C.P.E. and the Transverse Flute

Today’s shaping up to be a data-mining/data-compiling/mail-merging kind’o’day. In other words, an “I Must Listen To Music Or I Shall Run Mad” sort of day. Luckily, there’s an Internet for that.

Here. This should get your toes a-tappin’:

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That, as you doubtless instantly recognized, is the great-(if overshadowed just a touch by his dad)-C.P.E. Bach’s G Major Concerto “a flauto traverso obligato…” Or, in English, his Concerto for Transverse Flute. In G Major. And it’s great stuff. I should be able to plow through a veritable torrent of data with this baby in my earbuds. (Especially the finale. I love a good Allegro Assai as much as the next guy. And this is definitely a good one; great, even.)

What’s that, you say? You NEVER listen to just one transverse flute concerto at a time? Only flauto traverso obligato concerti?

Perfectly understandable. I’m the same way, myself. And no worries:

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I’m not entirely clear on the distinction between a “regular” flute and the “Transverse” myself, especially since it seems to mostly mean “Not a Recorder.” Oh, and “Not One of These, Either.” In some places, it’s called a “Cross Flute,” which indicates its most distinctive feature: It’s played sideways …Or should I say”cross-wise?” In other words, a regular flute. (Don’t even get me started on The Boehm System Flute. We’ll be here all day.)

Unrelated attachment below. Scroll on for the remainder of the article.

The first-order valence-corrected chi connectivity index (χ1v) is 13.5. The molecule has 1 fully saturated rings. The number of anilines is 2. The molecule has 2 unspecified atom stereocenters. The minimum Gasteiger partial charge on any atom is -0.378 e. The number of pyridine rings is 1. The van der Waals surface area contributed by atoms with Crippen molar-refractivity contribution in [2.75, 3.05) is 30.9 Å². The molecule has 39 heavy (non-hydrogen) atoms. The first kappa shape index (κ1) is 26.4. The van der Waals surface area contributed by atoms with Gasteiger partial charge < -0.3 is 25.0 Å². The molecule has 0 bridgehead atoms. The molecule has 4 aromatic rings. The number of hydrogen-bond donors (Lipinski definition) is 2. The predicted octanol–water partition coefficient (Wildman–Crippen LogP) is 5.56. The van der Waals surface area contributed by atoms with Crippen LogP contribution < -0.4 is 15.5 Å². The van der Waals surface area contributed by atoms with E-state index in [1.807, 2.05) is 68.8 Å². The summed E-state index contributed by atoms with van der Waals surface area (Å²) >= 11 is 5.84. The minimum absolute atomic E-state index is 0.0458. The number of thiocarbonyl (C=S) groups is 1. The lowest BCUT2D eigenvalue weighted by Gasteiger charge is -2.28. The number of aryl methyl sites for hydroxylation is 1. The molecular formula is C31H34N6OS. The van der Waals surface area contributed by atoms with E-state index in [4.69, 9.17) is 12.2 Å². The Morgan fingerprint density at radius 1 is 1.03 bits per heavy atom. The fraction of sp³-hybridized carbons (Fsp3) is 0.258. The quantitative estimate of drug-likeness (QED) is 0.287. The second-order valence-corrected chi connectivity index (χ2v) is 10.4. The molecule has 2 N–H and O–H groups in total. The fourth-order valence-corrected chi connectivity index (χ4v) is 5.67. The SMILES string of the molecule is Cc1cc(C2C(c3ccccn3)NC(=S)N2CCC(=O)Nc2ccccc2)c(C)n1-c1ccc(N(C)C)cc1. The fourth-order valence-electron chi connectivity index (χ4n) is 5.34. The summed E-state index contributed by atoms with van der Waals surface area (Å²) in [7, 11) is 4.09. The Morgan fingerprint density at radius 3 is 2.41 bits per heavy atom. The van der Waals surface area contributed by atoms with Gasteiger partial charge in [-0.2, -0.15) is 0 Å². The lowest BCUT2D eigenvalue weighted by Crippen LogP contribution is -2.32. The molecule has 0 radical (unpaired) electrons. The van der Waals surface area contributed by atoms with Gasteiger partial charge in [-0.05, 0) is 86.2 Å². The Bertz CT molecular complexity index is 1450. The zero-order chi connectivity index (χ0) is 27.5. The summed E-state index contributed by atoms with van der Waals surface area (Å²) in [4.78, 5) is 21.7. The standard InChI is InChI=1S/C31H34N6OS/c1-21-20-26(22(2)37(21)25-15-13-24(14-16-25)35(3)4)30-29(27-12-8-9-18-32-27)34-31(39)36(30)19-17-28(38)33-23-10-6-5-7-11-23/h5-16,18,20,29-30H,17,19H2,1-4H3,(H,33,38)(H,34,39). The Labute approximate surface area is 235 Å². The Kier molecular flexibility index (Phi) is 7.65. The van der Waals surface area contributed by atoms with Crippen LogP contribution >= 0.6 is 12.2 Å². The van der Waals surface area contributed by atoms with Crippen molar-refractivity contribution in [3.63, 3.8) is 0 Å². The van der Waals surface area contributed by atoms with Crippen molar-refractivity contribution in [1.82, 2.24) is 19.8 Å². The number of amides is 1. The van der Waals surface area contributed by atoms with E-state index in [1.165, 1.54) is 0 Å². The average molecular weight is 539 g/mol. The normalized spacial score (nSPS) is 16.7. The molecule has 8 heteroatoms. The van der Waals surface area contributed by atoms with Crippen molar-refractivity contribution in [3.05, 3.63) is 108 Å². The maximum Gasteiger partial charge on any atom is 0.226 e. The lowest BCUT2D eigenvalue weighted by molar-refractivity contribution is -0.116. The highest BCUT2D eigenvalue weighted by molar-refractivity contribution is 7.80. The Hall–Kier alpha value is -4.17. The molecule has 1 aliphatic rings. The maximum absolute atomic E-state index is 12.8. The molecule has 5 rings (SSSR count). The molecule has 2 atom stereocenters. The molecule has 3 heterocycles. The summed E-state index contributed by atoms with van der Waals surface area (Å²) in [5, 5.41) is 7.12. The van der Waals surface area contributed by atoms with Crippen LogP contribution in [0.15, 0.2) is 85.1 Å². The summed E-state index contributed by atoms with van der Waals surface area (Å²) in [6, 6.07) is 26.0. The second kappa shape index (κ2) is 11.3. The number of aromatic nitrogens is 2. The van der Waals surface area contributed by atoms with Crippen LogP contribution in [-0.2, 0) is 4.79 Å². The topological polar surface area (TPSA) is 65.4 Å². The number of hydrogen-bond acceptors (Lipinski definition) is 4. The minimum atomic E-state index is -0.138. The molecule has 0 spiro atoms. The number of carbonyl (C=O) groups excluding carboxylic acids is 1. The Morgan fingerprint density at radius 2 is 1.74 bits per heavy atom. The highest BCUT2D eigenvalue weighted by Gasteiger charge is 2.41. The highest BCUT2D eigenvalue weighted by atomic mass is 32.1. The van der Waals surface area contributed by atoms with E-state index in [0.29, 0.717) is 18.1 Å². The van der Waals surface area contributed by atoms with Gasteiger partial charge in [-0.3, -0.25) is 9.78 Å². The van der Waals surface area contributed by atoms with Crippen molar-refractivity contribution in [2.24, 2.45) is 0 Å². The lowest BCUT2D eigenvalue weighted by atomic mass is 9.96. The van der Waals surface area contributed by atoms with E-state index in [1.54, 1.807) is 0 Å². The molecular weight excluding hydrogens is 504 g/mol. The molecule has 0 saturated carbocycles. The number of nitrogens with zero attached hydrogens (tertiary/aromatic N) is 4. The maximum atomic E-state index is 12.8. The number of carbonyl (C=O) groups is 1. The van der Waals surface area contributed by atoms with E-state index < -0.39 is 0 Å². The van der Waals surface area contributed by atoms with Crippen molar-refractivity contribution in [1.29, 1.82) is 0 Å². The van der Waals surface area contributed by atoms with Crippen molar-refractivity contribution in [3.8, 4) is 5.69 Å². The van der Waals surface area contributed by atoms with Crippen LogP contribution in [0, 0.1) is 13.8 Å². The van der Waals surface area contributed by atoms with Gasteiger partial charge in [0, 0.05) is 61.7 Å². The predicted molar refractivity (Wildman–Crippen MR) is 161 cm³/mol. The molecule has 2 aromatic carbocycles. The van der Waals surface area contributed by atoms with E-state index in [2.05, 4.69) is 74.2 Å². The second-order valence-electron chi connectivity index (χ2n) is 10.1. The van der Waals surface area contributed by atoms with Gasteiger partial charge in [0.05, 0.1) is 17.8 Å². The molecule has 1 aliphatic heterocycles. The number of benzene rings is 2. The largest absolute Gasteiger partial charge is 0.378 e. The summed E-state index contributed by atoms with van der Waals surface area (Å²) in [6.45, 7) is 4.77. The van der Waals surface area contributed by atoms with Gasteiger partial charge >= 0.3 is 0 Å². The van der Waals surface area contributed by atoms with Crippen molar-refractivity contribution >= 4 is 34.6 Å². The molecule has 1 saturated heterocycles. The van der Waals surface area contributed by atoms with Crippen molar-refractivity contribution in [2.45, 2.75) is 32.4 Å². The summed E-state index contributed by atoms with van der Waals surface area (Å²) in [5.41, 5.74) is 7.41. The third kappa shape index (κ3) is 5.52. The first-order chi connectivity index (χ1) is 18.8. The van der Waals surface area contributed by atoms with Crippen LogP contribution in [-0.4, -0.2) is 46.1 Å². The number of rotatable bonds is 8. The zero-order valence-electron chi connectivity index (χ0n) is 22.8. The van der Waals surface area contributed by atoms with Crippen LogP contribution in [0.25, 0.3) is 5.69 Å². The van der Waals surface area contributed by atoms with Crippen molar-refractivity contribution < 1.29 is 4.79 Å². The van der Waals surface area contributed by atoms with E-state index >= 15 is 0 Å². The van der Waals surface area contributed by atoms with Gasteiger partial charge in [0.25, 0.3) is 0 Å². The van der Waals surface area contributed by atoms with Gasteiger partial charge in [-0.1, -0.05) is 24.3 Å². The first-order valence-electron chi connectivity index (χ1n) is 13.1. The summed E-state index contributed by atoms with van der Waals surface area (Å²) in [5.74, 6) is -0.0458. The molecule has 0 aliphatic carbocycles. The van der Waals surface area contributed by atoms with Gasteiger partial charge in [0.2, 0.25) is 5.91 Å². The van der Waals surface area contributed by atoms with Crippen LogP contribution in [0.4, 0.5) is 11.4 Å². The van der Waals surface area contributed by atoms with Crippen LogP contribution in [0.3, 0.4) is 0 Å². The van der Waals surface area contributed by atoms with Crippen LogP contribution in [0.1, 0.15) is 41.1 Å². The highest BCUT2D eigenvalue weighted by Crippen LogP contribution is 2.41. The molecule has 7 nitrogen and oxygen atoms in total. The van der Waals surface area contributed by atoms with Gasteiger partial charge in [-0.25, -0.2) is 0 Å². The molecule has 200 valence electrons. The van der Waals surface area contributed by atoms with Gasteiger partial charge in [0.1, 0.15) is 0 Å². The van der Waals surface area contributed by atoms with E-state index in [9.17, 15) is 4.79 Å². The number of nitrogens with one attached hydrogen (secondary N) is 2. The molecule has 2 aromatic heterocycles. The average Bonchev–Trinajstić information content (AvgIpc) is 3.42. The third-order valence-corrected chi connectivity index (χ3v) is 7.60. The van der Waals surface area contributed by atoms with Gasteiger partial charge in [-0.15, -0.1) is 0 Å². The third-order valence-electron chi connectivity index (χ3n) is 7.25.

Also, just for the heck of it, here’s a sorta-portrait of C.P.E. Bach, painted by Adolph Menzel. In it, CPE is seen at the keyboard, accompanying Frederick the Great during a performance of a concerto for…wait for it…transverse flute.

About Joseph Susanka

Joseph has been doing development work for institutions of Catholic higher education since graduating from Thomas Aquinas College in 1999. A grateful resident of Wyoming, he spends his free time exploring the beautiful Wind River Mountains, keeping track of his (currently) seven sons, being amazed by his (currently) lone daughter, and thanking his lucky stars for Netflix.

  • Tom Hanson

    My own favorite CPE Bach piece doesn’t feature a solo flute. His Magnificat is magnificent, and especially in the choral movements you can hear the Classical era coming into being. A much under-appreciated musician today. For my money the finest composer between Handel and the great Papa Haydn. I do have to admit that like everybody else, pretty much, I haven’t heard a lot of music from his betwixt and between time.

    • http://www.patheos.com/blogs/summathissummathat Joseph Susanka

      I’m not familiar with his Magnificat, Tom. Luckily, I have Naxos Music Library, so my ignorance (at least on this score) is rectifiable. Thanks for the recommendation!